Dr. Lilliane Mujica-Parodi, a professor at Stony Brook University, is interested in how emotions are communicated between individuals. We have 5 senses: visual (sight), tactile (touch), auditory (sound), gustatory (taste), and olfactory (smell). In particular, Dr. Mujica-Parodi is interested in how emotions are communicated through smell. We know that facial expressions help us visually communicate with one another and language helps us communicate with auditory information, but what communicative purpose does smell have?
To answer this question she collected two different types of sweat: fear-induced sweat and physical exertion induced sweat. The fear-induced sweat was collected from 144 individuals who went tandem skydiving for the first time, including a 1 minute free fall from 13,000 feet.. The physical exertion induced sweat was collected while these individuals ran on a treadmill. Their hypothesis was that the fear-induced sweat would contain different olfactory information
They then recruited a group of 16 individuals (50% female) and had them smell 40 different sweat samples (20 of each type) for 2.5 seconds each. Participants smelled each of these samples from inside an fMRI scanner, while the research team recorded activation of their amygdala, the fear recognition center of the brain. They found that participants had great activation in the amygdala when they were smelling the samples taken from people while sky-diving compared with when smelling the samples taken during exercise.
They then recruited 16 new participants (50% female), and repeated the experiment with 40 new sweat samples, half collected during skydiving and the other half during exercise. They found the same thing: participants demonstrated greater amygdala activation, or recognition of fear, when smelling the sweat collected from people while skydiving.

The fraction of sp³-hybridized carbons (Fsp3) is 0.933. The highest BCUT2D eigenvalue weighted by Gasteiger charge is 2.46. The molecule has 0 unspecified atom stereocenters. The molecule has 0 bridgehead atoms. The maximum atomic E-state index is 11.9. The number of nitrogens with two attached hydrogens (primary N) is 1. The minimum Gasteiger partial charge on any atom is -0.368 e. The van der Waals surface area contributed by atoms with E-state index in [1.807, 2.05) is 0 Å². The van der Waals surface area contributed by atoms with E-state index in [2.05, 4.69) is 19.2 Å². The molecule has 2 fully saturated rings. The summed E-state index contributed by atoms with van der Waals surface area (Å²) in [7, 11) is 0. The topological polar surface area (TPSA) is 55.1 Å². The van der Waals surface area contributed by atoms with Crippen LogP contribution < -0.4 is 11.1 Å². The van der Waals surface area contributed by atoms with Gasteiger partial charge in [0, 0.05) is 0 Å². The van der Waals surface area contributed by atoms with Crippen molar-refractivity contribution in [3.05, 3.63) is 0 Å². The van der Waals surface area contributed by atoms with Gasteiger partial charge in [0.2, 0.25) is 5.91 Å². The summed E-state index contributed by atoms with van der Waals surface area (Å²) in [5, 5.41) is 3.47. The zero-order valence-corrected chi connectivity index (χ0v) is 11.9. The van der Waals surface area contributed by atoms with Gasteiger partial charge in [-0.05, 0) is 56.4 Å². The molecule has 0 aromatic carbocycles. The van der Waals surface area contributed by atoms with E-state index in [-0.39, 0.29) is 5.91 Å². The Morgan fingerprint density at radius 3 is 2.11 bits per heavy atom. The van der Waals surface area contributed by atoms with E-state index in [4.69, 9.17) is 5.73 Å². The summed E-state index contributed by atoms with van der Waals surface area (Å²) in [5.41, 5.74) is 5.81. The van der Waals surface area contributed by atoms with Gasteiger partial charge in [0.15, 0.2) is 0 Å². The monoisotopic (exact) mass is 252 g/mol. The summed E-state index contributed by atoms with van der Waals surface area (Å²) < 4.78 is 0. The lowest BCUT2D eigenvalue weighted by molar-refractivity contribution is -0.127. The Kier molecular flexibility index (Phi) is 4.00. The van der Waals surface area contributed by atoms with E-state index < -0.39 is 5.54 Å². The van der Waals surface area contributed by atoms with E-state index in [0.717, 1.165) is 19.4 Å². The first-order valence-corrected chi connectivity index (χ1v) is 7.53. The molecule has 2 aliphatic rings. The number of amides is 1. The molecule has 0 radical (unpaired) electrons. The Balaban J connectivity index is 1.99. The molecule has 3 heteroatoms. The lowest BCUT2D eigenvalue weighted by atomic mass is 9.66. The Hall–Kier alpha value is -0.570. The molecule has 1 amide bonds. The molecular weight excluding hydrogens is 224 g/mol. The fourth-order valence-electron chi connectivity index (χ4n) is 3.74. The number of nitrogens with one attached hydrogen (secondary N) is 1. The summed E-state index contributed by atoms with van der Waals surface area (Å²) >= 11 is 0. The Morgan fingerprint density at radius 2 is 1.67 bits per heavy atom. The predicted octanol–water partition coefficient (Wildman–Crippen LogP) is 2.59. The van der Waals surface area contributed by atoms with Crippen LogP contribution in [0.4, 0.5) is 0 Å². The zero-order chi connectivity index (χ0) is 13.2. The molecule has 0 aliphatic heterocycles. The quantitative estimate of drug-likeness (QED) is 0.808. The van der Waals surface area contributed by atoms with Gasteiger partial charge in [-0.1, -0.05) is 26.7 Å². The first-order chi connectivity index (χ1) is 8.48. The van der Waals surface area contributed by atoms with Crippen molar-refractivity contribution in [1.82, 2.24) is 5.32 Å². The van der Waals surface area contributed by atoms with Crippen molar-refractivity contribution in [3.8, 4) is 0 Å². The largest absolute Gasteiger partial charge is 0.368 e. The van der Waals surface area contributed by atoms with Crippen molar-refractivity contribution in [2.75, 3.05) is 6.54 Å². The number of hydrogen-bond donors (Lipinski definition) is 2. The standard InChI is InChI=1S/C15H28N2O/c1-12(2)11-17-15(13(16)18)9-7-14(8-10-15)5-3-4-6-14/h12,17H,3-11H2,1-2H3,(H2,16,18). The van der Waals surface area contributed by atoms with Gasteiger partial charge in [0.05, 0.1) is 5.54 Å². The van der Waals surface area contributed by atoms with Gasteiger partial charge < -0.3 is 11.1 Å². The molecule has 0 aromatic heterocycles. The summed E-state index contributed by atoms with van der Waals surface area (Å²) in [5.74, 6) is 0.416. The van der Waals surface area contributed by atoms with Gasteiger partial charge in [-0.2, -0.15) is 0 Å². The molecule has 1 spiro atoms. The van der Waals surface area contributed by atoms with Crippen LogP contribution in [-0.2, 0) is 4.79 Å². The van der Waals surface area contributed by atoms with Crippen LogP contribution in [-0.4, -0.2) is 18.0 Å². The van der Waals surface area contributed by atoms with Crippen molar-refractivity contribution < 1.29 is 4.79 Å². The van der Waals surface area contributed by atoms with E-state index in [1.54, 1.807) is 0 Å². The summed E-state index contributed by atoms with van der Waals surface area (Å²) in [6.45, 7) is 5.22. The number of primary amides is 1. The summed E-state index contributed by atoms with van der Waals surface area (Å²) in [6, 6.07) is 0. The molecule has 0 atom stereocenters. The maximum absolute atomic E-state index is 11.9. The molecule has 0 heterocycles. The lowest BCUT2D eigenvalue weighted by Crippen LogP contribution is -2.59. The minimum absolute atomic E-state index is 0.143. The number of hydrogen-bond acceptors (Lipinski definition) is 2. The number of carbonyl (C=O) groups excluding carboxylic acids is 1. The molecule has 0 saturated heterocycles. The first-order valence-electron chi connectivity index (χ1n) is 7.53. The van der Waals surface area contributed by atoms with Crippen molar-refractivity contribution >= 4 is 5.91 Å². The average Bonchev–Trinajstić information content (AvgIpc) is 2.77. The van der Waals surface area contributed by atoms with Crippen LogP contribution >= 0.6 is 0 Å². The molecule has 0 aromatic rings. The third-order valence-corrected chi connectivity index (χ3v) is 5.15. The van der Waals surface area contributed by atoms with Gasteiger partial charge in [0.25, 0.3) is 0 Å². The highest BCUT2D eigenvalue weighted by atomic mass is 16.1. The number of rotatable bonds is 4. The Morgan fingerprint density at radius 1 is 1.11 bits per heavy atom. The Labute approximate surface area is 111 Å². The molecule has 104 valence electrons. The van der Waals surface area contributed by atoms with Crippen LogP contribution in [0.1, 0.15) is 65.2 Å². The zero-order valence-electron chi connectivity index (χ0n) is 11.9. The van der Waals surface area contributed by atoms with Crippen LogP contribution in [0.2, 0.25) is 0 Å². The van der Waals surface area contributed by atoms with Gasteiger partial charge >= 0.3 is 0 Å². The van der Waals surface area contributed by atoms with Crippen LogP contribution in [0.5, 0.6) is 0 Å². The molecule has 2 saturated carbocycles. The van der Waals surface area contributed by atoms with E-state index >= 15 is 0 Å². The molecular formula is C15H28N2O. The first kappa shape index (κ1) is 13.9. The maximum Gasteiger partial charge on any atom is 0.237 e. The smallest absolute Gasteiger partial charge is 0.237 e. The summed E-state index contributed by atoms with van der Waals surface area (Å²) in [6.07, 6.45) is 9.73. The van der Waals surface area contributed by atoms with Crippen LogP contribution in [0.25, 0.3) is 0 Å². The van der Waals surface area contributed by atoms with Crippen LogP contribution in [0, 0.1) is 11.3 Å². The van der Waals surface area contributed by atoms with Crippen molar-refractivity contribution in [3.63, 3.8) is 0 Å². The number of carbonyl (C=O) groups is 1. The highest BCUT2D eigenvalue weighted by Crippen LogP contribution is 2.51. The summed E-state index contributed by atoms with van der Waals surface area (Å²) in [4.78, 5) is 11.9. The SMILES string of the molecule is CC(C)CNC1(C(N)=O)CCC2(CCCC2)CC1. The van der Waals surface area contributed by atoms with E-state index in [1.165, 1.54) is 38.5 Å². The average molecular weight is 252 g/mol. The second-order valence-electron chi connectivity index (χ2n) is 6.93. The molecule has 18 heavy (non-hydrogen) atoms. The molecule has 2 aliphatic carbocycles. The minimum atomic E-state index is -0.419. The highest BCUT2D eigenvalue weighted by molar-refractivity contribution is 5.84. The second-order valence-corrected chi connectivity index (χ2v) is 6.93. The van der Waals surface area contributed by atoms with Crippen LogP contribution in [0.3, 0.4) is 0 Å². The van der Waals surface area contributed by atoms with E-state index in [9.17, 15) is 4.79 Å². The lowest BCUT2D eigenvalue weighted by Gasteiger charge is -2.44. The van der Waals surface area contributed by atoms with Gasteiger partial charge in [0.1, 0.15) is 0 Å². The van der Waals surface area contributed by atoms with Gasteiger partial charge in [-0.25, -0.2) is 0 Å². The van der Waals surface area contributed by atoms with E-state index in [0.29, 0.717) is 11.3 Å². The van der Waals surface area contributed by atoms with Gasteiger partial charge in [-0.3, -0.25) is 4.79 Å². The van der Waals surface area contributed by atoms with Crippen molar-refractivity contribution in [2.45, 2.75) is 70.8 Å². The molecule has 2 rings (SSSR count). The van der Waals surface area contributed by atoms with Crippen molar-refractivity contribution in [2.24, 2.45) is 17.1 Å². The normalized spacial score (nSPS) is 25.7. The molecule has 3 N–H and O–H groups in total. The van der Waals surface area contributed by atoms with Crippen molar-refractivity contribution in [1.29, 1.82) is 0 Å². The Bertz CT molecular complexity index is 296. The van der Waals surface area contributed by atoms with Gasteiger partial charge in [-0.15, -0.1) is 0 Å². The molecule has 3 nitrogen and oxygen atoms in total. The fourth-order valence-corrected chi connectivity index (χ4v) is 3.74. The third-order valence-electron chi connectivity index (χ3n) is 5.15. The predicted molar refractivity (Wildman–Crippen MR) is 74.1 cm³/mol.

But were the participants aware that they were exposed to two different types of sweat? It doesn’t appear that way.
To test whether the two types of sweat were noticeably different to the participants, they recruited 16 more participants (50% female), and asked them to smell 16 pairs of sweat samples. After smelling each pair of samples, they were asked to decide whether the samples were both the same or different from one another. The results of this experiment suggest that the participants were unable to accurately report any differences between the two types of sweat.
Finally, they conducted a 4th experiment to test whether exposure to fear sweat influenced perception of emotions in others. Because, after all, what good would it be for our brains to recognize fear in others through chemical signaling, if that different give us any behavioral or perceptual benefits? To do this, they recruited 14 more participants and had them complete a computer task where they saw faces with different expressions ranging from neutral to angry and had to report whether the face was “neutral” or “threatening.” The participants completed half of the trials while smelling the fear-induced sweat and half while smelling the exercise-induced threat. They found that after smelling the fear-induced sweat, participants were more accurate at identifying whether a face was threatening or neutral than when they smelled the exercise induced threat.
As a person who would never go skydiving, and who barely rides the kiddie-roller coaster at amusement parks, this makes me wonder about the role of these olfactory signals in amusement parks and haunted houses. Part of our anticipation of the ride could be driven by our brains picking up on sensory information that people have been scared here before. But what about other emotions? Might there be chemical signals for happiness, desire, sadness that communicate our experiences with people who will come after us? Are some people more sensitive to olfactory emotional signals? Is that a strength or a vulnerability? This study controlled for potential differences between men and women, but I would imagine that men and women differ quite meaningfully in how receptive they are to olfactory signals of emotions in others.
As is the case with many studies using brain imaging, there were very few people in each of the experiments I described so the findings warrant replication. As is the case with all cutting edge research, we are left with more questions than answers, but that’s what is so exciting about the field of psychological science. Stay tuned!
Mujica-Parodi, L. R., Strey, H. H., Frederick, B., Savoy, R., Cox, D., Botanov, Y., ... & Weber, J. (2009). Chemosensory cues to conspecific emotional stress activate amygdala in humans. PLoS One, 4(7), e6415.